We are now violating that law because government is becoming an instrument of economic power—rather than its regulator. As a consequence of that, we’re witnessing the formations of classes that combat with one another. The sense of social unity, not surprisingly, is fraying quite visibly—even at the neighborhood level. Cracks are appearing all over the place. Calling them ethnic or racial is an altogether secondary phenomenon. The family is beginning to fail as an institution. Deadlocks are appearing everywhere—and when resolved are resolved only temporarily.

Income inequality is measured by the Gini coefficient. It stood at 0.397 in 1967 and at 0.477 in 2012 as measured at the household level—a 20 percent increase. A Gini of zero represents total equality; therefore the higher the ratio the greater the inequality. The U.S. is one of the more unequal economies in the world. The decline of families is illustrated by the drastic decline in the proportion that married-couple families with children represent among total households. That number was 40.3 percent in 1970 and 19.6 percent in 2012. By contrast, households with children headed by single adults were 10.6 percent of households in 1970, 17.8 percent in 2012. Two thirds of these households are headed by women.

A sign of fraying unity is the militarization of police—almost as if new borders are springing up inside the United States.

An International Law

The law I have in mind here is that sovereignty ought to be restricted to definable geographical territories. This means that nations should defend their territories, not their interests. Interests are almost impossible to define precisely enough to implement a policy of defending them coherently. Such is clearly the case today when I view the American reaction of the Islamic State’s expansions from Syria into Iraq. It does not threaten U.S. territory in any real sense. The only real solution would be to incorporate Syria and Iraq into the U.S. domain by outright conquest. And doing so would violate other long standing international laws.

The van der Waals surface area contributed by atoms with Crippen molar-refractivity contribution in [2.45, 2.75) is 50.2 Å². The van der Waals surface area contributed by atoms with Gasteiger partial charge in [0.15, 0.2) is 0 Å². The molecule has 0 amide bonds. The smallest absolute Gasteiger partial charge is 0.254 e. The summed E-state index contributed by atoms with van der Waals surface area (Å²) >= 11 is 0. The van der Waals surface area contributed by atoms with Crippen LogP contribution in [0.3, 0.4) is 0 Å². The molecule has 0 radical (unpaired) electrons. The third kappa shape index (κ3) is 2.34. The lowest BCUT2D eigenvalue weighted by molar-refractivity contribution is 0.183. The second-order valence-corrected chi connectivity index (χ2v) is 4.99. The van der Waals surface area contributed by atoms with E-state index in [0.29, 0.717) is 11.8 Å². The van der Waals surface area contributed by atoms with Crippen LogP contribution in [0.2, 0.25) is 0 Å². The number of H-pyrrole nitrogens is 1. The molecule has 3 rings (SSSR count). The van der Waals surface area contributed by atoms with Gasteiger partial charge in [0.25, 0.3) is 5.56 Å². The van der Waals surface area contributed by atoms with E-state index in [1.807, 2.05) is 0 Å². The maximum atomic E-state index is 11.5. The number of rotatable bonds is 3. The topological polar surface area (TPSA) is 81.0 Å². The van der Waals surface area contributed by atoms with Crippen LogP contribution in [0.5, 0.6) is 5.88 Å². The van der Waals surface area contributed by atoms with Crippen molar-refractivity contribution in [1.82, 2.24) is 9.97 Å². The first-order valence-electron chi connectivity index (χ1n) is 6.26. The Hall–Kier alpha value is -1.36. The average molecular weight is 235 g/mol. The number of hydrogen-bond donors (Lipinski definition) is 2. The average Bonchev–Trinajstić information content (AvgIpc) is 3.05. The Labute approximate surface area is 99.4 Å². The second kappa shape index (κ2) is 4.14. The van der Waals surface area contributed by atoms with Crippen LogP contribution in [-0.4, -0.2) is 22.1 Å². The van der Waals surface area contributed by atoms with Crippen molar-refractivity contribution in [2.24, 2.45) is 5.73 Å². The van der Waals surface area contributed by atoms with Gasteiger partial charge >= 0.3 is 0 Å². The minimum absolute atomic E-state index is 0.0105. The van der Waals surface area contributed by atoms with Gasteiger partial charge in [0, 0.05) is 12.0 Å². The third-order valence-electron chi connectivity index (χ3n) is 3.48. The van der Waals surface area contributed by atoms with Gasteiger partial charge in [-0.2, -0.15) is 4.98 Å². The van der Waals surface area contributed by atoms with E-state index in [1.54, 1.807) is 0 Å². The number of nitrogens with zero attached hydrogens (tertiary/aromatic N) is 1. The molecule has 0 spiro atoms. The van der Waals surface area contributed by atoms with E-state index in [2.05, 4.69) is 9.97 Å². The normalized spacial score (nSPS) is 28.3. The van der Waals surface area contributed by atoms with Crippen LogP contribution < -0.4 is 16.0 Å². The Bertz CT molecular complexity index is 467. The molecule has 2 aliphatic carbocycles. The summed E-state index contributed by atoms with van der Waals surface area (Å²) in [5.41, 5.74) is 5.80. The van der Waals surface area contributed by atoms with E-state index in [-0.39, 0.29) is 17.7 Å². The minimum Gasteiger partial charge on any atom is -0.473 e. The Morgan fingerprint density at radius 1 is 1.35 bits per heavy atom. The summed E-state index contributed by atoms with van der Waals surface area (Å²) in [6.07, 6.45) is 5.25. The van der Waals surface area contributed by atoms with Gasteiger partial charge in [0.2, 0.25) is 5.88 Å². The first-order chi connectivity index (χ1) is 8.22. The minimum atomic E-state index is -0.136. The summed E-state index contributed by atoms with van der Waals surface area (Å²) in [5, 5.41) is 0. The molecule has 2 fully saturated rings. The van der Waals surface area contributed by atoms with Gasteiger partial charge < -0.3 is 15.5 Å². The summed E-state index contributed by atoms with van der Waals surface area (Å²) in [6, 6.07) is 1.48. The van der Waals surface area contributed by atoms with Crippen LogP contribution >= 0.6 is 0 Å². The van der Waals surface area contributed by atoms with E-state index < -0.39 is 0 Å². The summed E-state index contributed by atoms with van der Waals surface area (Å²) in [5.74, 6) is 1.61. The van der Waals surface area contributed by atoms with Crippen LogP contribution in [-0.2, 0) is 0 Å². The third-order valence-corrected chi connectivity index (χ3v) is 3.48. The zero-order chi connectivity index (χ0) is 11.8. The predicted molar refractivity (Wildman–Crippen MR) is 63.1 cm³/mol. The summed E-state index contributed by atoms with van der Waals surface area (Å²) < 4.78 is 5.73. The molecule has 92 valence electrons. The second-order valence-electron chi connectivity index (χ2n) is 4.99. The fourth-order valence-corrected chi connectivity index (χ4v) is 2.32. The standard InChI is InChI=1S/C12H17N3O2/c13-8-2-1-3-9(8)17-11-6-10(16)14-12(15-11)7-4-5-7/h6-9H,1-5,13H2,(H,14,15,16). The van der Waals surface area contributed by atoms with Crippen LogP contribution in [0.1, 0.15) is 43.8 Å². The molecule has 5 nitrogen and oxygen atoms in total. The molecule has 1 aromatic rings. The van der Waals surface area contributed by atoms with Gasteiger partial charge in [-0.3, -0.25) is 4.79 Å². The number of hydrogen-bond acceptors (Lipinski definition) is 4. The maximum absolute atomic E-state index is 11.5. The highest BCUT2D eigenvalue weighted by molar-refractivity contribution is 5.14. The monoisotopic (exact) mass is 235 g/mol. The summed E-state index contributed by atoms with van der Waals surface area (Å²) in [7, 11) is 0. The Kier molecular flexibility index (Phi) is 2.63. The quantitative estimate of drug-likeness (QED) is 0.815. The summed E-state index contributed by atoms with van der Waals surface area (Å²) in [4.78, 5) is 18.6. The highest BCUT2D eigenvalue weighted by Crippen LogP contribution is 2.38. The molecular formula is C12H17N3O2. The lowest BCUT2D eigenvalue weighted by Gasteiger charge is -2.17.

The shift in the use of our national military—from defense of our borders to the pursuit of such intangibles as “national interest” matches our equipping local police with armored vehicles and the like domestically.

I wonder where these deviations from sensible obedience to visible laws will lead. I can extend the trends I see into the future by imagination—absent any genuinely effective and forceful reform—such as those, for instance, that Teddy Roosevelt undertook to curb the power of the trusts. The scenario that urges recognition is the separation of the United States into independent regions. Will that eventually take place? I think yes—unless we manage to “reinvent” the concept of governance somehow before the shatter takes an effective hold.

As for the international problem of trying to be the United States of the Globe, that effort, I fear, will have to wait until we’ve managed put our house in order again. And once that happens, we’ll probably be happy just to defend our borders.